The American, who was crowned the Champion Golfer of the Year in the only Open to be held at Prince's, was the first player to complete the career Grand Slam by winning the four modern-day Majors.
Ben Hogan, Gary Player, Jack Nicklaus and Tiger Woods all went on to follow in his footsteps but Sarazen first trod the path to golfing immortality.
Born Eugenio Saraceni to Italian parents in New York in 1902, Sarazen knew what it meant to work hard early on in life.
His father, a carpenter, had a low income so from a young age Sarazen was picking fruit, selling newspapers and doing whatever labour that paid.
That had an early impact. Aged 15, he became ill while working as an apprentice for his father and was advised by doctors that the dusty environment was a long-term health risk.
Instead, the young Eugene went to work for a golf club and he soon changed his name to Gene Sarazen - insisting it "sounded like a golfer". The gamble worked. Quickly, that name would be known all round the world.
American trio make their mark
Sarazen quickly became a household name after turning professional, winning the U.S. Open and PGA Championship - which was then a match-play tournament - in 1922 before successfully defending the latter event the following year.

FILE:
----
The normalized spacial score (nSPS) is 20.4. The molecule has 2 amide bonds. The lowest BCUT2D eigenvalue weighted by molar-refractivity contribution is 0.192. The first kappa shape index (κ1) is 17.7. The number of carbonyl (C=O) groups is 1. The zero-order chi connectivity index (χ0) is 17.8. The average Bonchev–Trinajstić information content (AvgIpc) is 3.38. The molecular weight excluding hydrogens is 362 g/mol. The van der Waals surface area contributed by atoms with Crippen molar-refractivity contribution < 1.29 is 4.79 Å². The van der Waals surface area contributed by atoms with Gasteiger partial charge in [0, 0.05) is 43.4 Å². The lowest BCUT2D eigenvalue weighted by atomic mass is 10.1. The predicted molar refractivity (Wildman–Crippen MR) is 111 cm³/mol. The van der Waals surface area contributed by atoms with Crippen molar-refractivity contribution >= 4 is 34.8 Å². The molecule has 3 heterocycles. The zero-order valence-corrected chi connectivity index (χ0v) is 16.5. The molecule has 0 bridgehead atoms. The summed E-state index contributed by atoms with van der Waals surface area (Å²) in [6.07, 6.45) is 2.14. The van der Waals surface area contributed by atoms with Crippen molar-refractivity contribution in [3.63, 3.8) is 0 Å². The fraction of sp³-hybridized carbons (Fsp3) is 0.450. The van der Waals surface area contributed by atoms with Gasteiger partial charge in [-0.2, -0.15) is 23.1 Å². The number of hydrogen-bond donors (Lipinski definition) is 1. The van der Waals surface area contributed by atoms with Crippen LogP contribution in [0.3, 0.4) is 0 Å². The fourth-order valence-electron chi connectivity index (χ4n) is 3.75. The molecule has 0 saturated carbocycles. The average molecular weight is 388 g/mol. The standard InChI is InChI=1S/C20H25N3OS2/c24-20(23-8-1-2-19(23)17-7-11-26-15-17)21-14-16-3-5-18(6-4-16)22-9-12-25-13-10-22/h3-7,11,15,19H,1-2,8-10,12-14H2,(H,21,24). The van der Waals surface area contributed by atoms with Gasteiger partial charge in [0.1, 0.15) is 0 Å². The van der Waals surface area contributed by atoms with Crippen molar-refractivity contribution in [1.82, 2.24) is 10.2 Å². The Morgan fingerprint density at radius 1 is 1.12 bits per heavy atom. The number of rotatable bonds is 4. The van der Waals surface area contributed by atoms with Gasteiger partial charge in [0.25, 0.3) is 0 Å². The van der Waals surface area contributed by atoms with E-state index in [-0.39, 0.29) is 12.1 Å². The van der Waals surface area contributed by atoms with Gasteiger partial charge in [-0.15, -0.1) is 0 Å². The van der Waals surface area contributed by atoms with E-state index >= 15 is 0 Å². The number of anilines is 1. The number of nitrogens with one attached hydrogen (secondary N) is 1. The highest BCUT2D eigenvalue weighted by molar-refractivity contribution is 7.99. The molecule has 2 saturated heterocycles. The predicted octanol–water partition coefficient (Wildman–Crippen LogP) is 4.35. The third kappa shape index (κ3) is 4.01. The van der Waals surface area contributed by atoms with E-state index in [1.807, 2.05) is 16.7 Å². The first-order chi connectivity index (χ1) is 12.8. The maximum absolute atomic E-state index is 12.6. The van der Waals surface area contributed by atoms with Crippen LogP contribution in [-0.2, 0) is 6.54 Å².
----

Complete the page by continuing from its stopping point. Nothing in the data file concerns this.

Along with Walter Hagen and Bobby Jones, Sarazen was one of three Americans at the forefront of world golf and the talented trio played in exhibitions all over the globe.
Yet while Hagen and Jones enjoyed plentiful success at The Open through the 1920s, Sarazen was unable to initially conquer golf's original Championship. He was second in 1928 - after making a costly decision to ignore his caddie's advice - and third in 1931, but the Claret Jug remained elusive, at least until 1932.
Innovation pays off
When Sarazen arrived at Prince's for The 67th Open, he had a new weapon in his arsenal.
His creation of a new 'sand wedge', which he used competitively for the first time at Prince's, was certainly helpful on links land.
Aided by his innovative new club, Sarazen duly dominated the Championship, becoming only the third player - after Ted Ray and Jones - to lead outright after every round of a 72-hole Open.
Sarazen led by just one after an opening 70, but a 69 in round two stretched his advantage to three at the halfway stage.
Although Arthur Havers shot a course-record 68 in the third round to climb up to second, Sarazen moved four clear thanks to another 70, as he moved ever closer to glory.
When Sarazen closed the Championship with a 74, Havers - who teed off some two hours later - was left needing a 69 to deny the American. However, he could only manage a 76 and Macdonald Smith ultimately finished as the runner-up, a distant five strokes behind Sarazen.
Four years on from his painful near-miss at Royal St George's, Sarazen had claimed the Claret Jug at the course's neighbouring venue.
Grand Slam glory
Having ended a lengthy wait for his fourth Major title and maiden Open triumph, Sarazen won the U.S. Open just two weeks later, before adding a third PGA Championship crown in 1933.
His Grand Slam of Major victories was completed in 1935, when he won only the second edition of the Masters.